Tuesday, September 29, 2009

Mathematical Elimination Fever - CATCH IT!

TMS archive again.

What could have been, Z-stache? What could have been?Well, that was fun, huh?

You didn't have fun this season? Yeah, me neither.

To be honest, I haven't watched a lot of Cubs baseball lately. For the same reason I don't hang around the oncology ward of my local hospital. Tending to the slow wasting away of a reasonably promising team is not my ideal plan to spend the fleeting Chicago summer.

Which is not to say I didn't have nagging fears about this season. After compiling what was probably the best Cubs team of my lifetime in 2008, Hendry did so very little in the offseason. How was I to know that even the little he did was awful?

I'm not going to go into detail about all the wretched ways the 2008 Cubs were dismantled (other than to say that I had no beef with getting rid of DeRosa, provided the Cubs received more than a bucket of goddamn baseballs - which they did not). I'm just going to make a quiet list of the things that annoyed me about this season, with the hope that a few of them could be rectified:

The addition of Aarons to the roster.

The addition of roughly 78 pounds of pot tits to Geovany Soto's frame.

The annual jerk-around deal that doesn't happen. At least this year it was Jake Peavy Watch, and not year three of Brian Roberts Watch.

The fact that I was under the assumption that the DeRosa trade was part of a master plan to trade for someone like Peavy.

The fact that I assumed ANYTHING was actually part of a master plan on anyone's part in the front office.

Aaron Miles.

The loss of franchise face Kerry Wood combined with the meatheads who failed to notice how awful he did in Cleveland. Both a kick to my emotions and my brain.

The way the same meatheads turned on Zambrano, as if this team has another #1 starter.

The ongoing love affair that this fanbase has with mediocre gritlings like Ryan Theriot and Sam Fuld.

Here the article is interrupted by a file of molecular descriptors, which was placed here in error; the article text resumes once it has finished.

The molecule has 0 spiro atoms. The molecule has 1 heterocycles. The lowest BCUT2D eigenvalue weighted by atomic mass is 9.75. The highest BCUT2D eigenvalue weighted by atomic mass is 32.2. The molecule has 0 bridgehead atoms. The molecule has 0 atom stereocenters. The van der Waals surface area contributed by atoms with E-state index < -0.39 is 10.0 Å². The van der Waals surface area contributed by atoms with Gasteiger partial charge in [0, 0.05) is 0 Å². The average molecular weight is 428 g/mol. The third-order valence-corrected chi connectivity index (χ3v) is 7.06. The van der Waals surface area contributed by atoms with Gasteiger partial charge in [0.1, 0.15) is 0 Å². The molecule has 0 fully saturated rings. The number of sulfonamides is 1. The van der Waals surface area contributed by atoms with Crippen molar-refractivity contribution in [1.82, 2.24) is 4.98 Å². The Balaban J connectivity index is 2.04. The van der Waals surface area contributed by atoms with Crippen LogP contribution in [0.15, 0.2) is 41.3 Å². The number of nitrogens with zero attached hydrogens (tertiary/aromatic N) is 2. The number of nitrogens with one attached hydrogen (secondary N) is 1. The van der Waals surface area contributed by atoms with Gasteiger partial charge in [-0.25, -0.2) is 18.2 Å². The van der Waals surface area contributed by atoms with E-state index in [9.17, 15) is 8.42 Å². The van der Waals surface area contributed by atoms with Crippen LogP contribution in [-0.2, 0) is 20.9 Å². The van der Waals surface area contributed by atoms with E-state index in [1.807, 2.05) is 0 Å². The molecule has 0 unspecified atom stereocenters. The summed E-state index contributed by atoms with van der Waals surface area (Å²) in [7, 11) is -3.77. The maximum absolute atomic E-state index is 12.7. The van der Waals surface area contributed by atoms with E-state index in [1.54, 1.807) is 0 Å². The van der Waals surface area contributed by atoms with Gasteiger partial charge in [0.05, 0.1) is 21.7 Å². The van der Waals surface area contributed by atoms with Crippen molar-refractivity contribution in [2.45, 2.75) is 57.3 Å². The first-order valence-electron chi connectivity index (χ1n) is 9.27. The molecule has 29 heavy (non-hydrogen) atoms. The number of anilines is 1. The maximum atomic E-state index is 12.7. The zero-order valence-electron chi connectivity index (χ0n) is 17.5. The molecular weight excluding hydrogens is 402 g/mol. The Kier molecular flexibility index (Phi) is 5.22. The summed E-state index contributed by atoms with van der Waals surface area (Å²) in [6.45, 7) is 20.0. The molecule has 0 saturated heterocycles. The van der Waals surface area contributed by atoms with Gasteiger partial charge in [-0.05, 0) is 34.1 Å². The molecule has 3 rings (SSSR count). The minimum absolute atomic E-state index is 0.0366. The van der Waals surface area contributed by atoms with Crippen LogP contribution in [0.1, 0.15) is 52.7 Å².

Aaron Fucking Miles. Have I mentioned him yet? Or Heilman? What about him?

Kevin Gregg's Extra Chromosome: Closer

The fact that Derrek Lee's production seems to be inversely proportional to the production of his teammates. God, if he played for the Nats this year he'd be hitting .460 with 98 home runs.

Everything about the Milton Bradley debacle. EVERYTHING. Everyone one every side and every statement ever made on it should be scoured out of our collective brains.

The loss of the Z-stache. I'm pretty sure that was the beginning of the end.

Aaron Miles. 'Nuff Said.

I've never looked forward to football and hockey so much in my life.

Tuesday, September 22, 2009

Want More Freelance Dramaturg?

You got him!

I promise to one day provide real, honest to god Slog-tent sooner or later. I have been plugging away over at Thunder Matt's Saloon, though, so if you need your Wolter fix, remember to check there (usually on Tuesdays).

But until then, have a little Freelance Dramaturg on me...

Ali has a nose, dammit.
As usual, click to enlarge.

Standard Disclaimer No One Believes: though FD bears superficial resemblance to me, he is not me. Nor is FSO meant in any way to represent the always charming and vivacious Alibear. She would have been attentive to a fault if I came home like that. Also, she has a nose, and is drawn a lot better than that in real life.1

Coming soon: The Slog's Album of the Year!2

  1. One of the "rules" I've set for Freelance Dramaturg is that I don't lay these out or sketch them in any way first, so any weird proportion issues or odd panels are explained by that perverse self-discipline.
  2. I swear it's not Damn Right, Rebel Proud again. Honest.

The 1979 Files, Volume 2

More 1979 fun from the defunct Saloon.

It's a random Tuesday morning, so that can only mean one thing: the return of my quasi-popular series (well, now that there are two, it's a series) profiling that of forgotten year of majesty, 1979.